In the wake of the Alex Jones interview, and with Donald Trump firmly implanted in the White House, this Old City tween had become the most famous Trump supporter in the world who couldn’t legally drive yet. And so it’s no surprise that when Newsweek decided to do a story about kids who’ve stumped for Trump, they’d want to include McCafferty.

In the article, there’s no indication that Newsweek reached out to McCafferty or his parents (there’s no “no comment” that you’d typically find in a piece like the one Newsweek ran), and there’s no indication that they didn’t. Newsweek has not responded to our request for comment, and there’s no legal representation for the embattled magazine noted in the court docket on the case.

But the author, Canadian journalist Graham Lanktree, certainly interviewed other people for his two-page article. (When contacted by Philly Mag, Lanktree said: “I’ve been advised not to comment.”) Columbia professor Todd Gitlin, for example, had no shortage of things to say.

“These kids are being weaponized,” Gitlin told Newsweek, opining that interviews with kids like McCafferty “‘camouflage’ the political positions of the hard right ‘as feel-good sweetness and light, when, in fact, they are defending raw racism and sexual abuse.’”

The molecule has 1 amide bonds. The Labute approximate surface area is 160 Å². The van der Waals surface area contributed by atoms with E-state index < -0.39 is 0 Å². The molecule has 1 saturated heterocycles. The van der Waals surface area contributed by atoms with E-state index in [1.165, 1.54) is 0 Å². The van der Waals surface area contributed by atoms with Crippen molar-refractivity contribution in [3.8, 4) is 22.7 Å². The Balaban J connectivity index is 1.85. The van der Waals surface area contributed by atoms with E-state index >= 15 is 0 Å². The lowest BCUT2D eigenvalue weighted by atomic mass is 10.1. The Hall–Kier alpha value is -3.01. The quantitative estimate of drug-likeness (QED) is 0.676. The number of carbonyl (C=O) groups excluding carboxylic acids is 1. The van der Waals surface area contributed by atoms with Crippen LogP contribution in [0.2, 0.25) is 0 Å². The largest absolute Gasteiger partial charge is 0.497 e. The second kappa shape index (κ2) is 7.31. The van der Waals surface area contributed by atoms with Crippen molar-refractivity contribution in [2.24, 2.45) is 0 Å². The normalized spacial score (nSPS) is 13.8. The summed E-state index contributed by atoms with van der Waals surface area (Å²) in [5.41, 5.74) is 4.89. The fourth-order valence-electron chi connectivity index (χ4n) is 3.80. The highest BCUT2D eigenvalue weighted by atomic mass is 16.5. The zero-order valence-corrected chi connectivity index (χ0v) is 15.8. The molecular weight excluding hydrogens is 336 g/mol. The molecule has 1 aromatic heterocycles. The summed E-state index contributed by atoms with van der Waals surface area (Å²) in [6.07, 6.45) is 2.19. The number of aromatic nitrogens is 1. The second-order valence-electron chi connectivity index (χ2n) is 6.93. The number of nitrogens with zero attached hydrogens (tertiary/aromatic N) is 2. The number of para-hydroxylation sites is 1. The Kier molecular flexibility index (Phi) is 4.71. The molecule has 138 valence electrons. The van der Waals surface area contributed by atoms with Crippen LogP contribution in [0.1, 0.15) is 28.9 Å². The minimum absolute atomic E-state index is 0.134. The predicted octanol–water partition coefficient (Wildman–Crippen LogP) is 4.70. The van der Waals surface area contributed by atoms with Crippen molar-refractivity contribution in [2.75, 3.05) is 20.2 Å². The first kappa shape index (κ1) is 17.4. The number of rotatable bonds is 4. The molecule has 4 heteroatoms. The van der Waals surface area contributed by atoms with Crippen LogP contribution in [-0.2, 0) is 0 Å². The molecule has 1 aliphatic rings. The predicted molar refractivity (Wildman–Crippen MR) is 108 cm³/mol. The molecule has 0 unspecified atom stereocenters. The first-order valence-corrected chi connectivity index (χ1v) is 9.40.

“These kids are reveling in the chance to show off,” Gitlin continued, later in the story. “They’re getting the chance to be little celebrities. If a kid is … reading chapter and verse a text written by someone else, and is circumventing grown-up questions, then I think that’s bait and switch politics … There’s a sinister quality to this. Kids are being seduced with the promise of being celebrities. In this case, the instigators are recruiting for a sort of boys’ and girls’ auxiliary for what they believe to be a sacred crusade.”

According to the Newsweek website, the story originally went online on the morning of December 13th, just a couple of days after Millie March had interviewed Roy Moore.